Mass production is the production of machinery and other articles in standard sizes in large numbers. Mass production makes it possible to manufacture things faster, and often at less cost. It also means that a replacement can be obtained for any part of a manufacturing machine or other product that breaks down.
Mass production began in 1800, when the United States was building up its army. Until that time, gunsmiths started a second gun only after they had completed the first one. Thus, each gun was a little different.
In 1798, the government hired the inventor Eli Whitney to make 10,000 muskets in two years. By 1800, Whitney had delivered only 500. He was called to Washington to explain the delay.
In front of a board of experts, Whitney placed 10 musket barrels, 10 stocks, 10 triggers, and so on, in separate piles. Then he assembled 10 muskets from the pieces, showing that anyone could do this if the parts were identical. In this way, Whitney demonstrated the basis of mass production—the interchangeability of parts. He had spent about two years developing machine tools that made identical parts.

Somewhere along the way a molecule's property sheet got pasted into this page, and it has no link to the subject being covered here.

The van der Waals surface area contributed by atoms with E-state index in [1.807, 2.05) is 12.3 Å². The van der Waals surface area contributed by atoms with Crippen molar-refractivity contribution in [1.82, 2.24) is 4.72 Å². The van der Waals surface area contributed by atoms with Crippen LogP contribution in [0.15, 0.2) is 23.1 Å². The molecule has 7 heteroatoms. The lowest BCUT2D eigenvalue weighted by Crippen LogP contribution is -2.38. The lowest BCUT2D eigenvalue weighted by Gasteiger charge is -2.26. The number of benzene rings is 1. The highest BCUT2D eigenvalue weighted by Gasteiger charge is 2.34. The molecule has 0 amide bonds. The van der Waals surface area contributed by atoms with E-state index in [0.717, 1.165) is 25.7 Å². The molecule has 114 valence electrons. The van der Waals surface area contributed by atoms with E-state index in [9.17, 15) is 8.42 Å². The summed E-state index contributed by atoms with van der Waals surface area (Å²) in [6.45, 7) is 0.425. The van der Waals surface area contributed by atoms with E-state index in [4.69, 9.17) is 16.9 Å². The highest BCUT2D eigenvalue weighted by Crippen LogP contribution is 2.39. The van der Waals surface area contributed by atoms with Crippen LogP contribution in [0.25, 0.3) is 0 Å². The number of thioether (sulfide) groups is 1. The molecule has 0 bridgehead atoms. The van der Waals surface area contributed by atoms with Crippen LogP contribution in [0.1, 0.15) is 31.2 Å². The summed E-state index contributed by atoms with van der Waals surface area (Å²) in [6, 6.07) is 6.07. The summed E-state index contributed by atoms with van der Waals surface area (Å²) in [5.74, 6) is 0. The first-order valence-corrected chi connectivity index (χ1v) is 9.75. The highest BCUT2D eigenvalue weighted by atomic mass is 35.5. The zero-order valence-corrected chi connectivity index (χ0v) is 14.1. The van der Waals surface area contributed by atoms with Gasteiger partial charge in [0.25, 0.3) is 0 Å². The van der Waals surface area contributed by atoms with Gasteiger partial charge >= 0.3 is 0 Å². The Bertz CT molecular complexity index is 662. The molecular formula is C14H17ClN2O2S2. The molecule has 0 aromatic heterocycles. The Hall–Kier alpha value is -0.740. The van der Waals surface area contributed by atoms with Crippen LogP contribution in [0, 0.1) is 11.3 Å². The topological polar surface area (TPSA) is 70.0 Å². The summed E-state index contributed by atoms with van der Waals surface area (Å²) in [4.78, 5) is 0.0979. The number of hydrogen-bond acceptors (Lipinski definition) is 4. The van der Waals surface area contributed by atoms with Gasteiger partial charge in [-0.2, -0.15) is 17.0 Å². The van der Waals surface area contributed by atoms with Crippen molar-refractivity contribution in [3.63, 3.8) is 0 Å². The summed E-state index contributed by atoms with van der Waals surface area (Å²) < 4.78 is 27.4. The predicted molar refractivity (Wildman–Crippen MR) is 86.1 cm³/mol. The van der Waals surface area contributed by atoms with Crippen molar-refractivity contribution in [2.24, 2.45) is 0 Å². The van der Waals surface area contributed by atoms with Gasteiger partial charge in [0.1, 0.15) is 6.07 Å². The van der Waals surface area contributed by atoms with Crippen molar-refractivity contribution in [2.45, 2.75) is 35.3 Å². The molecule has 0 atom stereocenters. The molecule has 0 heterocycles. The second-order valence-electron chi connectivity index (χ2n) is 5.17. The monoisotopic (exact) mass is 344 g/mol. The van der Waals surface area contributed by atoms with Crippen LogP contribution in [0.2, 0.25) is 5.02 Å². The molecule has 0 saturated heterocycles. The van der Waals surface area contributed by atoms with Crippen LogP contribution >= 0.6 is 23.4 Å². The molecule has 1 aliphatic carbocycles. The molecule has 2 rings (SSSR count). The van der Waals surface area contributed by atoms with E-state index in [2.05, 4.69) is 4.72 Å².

In 1918, five engineering societies established what is now the American National Standards Institute, Inc. The institute studies and sets up standards of quality and methods of interchangeability for mass-produced parts in most U.S. industries.
In the early 1900's, Henry Ford originated the moving assembly line for manufacturing automobiles. After the automobile parts are made, the automobile frame is attached to a conveyor belt. This belt consists of a chain that moves along the floor of the factory. Workers are stationed along the chain in an assembly line. As the car moves slowly along the line, each worker does a special task. The task must be done in a certain length of time, and with exactness, because the work of the entire line is stopped if it is necessary to halt the moving chain. Mass production led to the division-of-labor system, in which each worker is skilled in a single operation. See Assembly line; Conveyor belt.
Source: DeVries, Marvin F. "Mass production." World Book Student, World Book, 2017, www.worldbookonline.com/student/article?id=ar348100. Accessed 26 Nov. 2017.